It was just past 12:30 on a cool Cairo night. Sleepy passengers filed quietly on board EgyptAir's nonstop Flight 759 bound directly for Nairobi, Kenya. Or so they thought. Some 7 hours later, the Boeing 767 bore down on a tiny airstrip in a remote stretch of tawny African landscape. To the shock of many waking passengers, Flight 759 was about to land, not in Nairobi, but in a small town in Zambia.
The surprise destination was the result of a highly unusual decision by EgyptAir to make an unannounced stop to pick up the Egyptian national soccer team.
Travel delays and diversions are not unusual in Africa. But this instance, which occured May 4, seemed extraordinary by any standards.
Although EygptAir had planned to make this surprising stop in Ndola, Zambia at least two days beforehand, (one passenger had received a telex dated May 1 from his British travel agent informing him that the May 4 flight would be making an unscheduled stop somewhere in Africa), the airline made no announcement to the passengers who boarded in Cairo until after takeoff.
The plane was delayed for what turned out to be several hours.
While airport officials conferred on the ground with the flight's captain, the plane was watched from the small control tower by a man with binoculars.
After an hour or so, the Egyptian soccer team, which had been playing in Zambia, was allowed to board. Local officals then announced the flight would not be allowed to leave until a ``departure tax'' had been paid - even though the EgyptAir crew said all fees had already been taken care of through their Cairo office.
Zambian officals insisted that the $1,000 departure fee be paid in cash - refusing to accept an EgyptAir check, a demand that seemed a clear indication of bribery.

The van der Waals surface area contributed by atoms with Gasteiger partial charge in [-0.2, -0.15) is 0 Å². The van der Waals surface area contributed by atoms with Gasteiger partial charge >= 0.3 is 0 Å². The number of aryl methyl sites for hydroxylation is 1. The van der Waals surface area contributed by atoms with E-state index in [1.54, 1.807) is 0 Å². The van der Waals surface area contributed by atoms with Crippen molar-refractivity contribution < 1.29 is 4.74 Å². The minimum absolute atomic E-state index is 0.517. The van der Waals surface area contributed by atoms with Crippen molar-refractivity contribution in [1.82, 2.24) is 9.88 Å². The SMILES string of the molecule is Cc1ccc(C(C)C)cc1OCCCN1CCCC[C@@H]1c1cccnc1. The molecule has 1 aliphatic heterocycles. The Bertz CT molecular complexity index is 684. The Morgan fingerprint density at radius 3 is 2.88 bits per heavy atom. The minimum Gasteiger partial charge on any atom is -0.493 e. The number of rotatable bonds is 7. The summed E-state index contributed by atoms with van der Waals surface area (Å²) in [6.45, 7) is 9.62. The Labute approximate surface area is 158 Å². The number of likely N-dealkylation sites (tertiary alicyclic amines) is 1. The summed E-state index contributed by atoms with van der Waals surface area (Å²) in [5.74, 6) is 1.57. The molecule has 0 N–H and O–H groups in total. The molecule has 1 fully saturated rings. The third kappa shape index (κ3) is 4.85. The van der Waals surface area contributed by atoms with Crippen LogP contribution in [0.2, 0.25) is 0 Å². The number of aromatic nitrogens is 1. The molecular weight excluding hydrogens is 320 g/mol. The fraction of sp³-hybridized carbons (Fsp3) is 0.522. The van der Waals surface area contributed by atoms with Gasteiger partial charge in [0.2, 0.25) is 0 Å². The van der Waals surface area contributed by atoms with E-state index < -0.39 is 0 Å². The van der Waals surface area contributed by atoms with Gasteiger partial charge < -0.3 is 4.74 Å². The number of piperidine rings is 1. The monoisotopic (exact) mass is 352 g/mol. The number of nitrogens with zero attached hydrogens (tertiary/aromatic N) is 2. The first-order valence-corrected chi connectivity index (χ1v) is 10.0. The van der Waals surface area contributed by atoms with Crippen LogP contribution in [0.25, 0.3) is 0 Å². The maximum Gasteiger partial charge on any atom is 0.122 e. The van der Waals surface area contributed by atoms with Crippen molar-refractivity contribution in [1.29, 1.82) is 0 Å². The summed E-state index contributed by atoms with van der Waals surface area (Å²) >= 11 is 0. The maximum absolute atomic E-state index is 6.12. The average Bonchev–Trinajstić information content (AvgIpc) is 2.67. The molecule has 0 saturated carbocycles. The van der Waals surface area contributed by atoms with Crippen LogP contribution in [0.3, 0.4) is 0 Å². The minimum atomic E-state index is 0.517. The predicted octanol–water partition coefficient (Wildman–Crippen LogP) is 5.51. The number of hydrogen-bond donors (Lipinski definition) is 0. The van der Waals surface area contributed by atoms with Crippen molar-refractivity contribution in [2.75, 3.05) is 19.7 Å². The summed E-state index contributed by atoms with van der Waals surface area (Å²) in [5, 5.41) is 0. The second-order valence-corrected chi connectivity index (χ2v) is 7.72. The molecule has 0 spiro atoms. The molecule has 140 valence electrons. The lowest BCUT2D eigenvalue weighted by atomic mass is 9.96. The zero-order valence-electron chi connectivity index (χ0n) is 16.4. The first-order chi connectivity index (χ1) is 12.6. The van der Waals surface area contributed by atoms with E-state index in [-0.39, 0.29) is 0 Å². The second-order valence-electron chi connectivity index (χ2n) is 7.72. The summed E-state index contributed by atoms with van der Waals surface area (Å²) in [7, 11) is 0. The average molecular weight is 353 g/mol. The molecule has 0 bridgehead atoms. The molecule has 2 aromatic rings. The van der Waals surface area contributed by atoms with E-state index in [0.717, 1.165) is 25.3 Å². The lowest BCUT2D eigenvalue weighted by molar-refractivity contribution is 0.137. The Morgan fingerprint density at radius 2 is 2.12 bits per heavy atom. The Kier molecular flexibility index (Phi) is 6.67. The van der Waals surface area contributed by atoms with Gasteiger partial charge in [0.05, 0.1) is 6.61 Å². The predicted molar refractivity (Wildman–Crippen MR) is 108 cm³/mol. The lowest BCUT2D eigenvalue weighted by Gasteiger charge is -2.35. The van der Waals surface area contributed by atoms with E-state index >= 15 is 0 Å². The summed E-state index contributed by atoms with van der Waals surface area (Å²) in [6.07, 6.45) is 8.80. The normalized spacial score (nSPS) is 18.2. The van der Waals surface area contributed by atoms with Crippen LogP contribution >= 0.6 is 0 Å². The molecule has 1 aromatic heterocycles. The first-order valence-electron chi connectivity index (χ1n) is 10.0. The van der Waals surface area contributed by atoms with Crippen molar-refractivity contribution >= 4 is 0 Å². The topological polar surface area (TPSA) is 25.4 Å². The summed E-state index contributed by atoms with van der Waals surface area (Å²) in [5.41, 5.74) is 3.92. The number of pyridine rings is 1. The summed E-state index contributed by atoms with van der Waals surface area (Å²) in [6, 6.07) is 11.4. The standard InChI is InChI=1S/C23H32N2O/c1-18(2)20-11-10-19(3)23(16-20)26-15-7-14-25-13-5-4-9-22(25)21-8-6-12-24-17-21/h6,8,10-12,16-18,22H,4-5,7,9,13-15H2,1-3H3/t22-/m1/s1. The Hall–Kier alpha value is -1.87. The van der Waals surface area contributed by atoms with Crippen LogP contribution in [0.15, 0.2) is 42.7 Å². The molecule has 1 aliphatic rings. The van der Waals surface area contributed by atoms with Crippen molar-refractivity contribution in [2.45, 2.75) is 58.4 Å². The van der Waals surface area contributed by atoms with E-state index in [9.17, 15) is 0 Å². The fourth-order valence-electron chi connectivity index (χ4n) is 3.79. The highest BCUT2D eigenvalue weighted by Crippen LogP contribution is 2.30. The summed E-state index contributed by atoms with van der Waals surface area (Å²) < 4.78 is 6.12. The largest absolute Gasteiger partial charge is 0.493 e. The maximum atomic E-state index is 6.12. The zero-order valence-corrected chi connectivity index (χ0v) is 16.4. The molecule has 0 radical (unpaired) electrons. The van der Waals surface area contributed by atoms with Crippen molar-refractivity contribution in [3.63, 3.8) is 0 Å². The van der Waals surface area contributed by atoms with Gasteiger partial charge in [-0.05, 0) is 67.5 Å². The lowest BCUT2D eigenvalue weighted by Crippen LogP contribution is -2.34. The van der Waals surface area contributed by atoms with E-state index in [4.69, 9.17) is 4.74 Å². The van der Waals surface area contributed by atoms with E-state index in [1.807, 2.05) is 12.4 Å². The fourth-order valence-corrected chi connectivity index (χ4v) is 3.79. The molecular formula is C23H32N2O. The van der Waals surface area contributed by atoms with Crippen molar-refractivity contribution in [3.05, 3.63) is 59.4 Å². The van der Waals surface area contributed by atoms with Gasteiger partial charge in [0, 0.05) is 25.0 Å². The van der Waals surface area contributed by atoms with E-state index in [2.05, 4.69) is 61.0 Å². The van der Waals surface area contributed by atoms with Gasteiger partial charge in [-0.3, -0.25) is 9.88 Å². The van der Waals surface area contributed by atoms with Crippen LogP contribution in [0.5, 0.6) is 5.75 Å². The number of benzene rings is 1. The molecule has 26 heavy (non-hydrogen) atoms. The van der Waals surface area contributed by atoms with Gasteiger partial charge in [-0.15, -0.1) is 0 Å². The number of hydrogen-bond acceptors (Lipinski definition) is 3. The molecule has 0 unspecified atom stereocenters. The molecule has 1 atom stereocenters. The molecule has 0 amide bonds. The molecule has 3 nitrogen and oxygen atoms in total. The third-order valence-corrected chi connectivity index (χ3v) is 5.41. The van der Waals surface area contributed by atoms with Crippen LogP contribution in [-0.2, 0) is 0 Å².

The Egyptian football team eventually paid the $1,000 - despite the pilot's warning that he could not guarantee reimbursement from EgyptAir. As the plane taxied into position for takeoff, the runway was blocked by a fire engine and an ambulance. The plane was forced back to the control tower, where local authorities said that exhaust from the jet engine had damaged three cars near the airstrip.
This time there were no civilians on the ground near the plane. Instead, an armed soldier stood guard at the bottom of the stairs that had been pushed alongside the aircraft. The pilot was taken away for questioning.
Some three hours later, with no explanation offered to passengers, Flight 759 was suddenly given clearance for takeoff.
Crew members soon confided that officials in Cairo had retaliated by holding a Zambia Airways jet and its passengers hostage on the ground until the EgyptAir plane was released.
Flight 759 finally landed in Nairobi, 10 hours behind schedule.
There are no regulations that require airlines to compensate passengers for delays, and airlines ``do not guarantee schedules,'' according to a spokesman at International Air Transport Association, a trade association of airlines worldwide.
The passengers, however, should have been advised before departure that the flight had been rescheduled, the spokesman said.
According to a spokesman at the International Civil Aviation Organization, which seeks to develop and promote standards in international air navigation, a ``departure fee,'' such as the one demanded by the Zambians, is standard practice. However, it should be paid only by the airline.
The spokesman said the passengers could lodge a claim against EgyptAir for ``just'' compensation for the delays, if they were not notified of the change in flight plans before takeoff.
EgyptAir officials, questioned at length in Nairobi by this reporter, and in New York by the travel agent who booked the flight, would take no responsibility for the incident.